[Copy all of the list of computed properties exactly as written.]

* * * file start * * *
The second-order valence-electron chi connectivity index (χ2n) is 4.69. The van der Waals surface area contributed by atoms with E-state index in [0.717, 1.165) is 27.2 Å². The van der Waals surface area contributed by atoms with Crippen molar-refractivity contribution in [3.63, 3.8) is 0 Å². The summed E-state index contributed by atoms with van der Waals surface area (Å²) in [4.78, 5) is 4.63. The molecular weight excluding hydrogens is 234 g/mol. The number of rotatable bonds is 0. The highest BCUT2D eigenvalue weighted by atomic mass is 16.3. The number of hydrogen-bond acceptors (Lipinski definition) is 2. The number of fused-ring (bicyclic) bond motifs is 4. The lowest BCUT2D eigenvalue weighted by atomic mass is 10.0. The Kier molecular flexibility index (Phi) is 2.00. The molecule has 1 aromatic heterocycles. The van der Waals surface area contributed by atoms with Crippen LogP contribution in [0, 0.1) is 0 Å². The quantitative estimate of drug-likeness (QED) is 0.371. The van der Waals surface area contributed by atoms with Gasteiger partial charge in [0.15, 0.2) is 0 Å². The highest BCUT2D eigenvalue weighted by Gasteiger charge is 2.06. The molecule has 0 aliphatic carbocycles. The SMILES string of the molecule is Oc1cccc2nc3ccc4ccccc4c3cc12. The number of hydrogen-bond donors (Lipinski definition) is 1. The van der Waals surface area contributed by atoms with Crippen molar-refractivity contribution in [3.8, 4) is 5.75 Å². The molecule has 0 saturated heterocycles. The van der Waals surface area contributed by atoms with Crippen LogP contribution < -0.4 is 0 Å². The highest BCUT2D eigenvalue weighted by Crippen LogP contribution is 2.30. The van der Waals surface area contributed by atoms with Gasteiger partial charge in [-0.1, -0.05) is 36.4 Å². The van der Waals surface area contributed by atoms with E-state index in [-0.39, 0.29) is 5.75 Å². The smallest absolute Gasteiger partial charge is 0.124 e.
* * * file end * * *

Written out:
The second-order valence-electron chi connectivity index (χ2n) is 4.69. The van der Waals surface area contributed by atoms with E-state index in [0.717, 1.165) is 27.2 Å². The van der Waals surface area contributed by atoms with Crippen molar-refractivity contribution in [3.63, 3.8) is 0 Å². The summed E-state index contributed by atoms with van der Waals surface area (Å²) in [4.78, 5) is 4.63. The molecular weight excluding hydrogens is 234 g/mol. The number of rotatable bonds is 0. The highest BCUT2D eigenvalue weighted by atomic mass is 16.3. The number of hydrogen-bond acceptors (Lipinski definition) is 2. The number of fused-ring (bicyclic) bond motifs is 4. The lowest BCUT2D eigenvalue weighted by atomic mass is 10.0. The Kier molecular flexibility index (Phi) is 2.00. The molecule has 1 aromatic heterocycles. The van der Waals surface area contributed by atoms with Crippen LogP contribution in [0, 0.1) is 0 Å². The quantitative estimate of drug-likeness (QED) is 0.371. The van der Waals surface area contributed by atoms with Gasteiger partial charge in [0.15, 0.2) is 0 Å². The highest BCUT2D eigenvalue weighted by Gasteiger charge is 2.06. The molecule has 0 aliphatic carbocycles. The SMILES string of the molecule is Oc1cccc2nc3ccc4ccccc4c3cc12. The number of hydrogen-bond donors (Lipinski definition) is 1. The van der Waals surface area contributed by atoms with Crippen molar-refractivity contribution in [3.8, 4) is 5.75 Å². The molecule has 0 saturated heterocycles. The van der Waals surface area contributed by atoms with Crippen LogP contribution < -0.4 is 0 Å². The highest BCUT2D eigenvalue weighted by Crippen LogP contribution is 2.30. The van der Waals surface area contributed by atoms with Gasteiger partial charge in [-0.1, -0.05) is 36.4 Å². The van der Waals surface area contributed by atoms with E-state index in [-0.39, 0.29) is 5.75 Å². The smallest absolute Gasteiger partial charge is 0.124 e.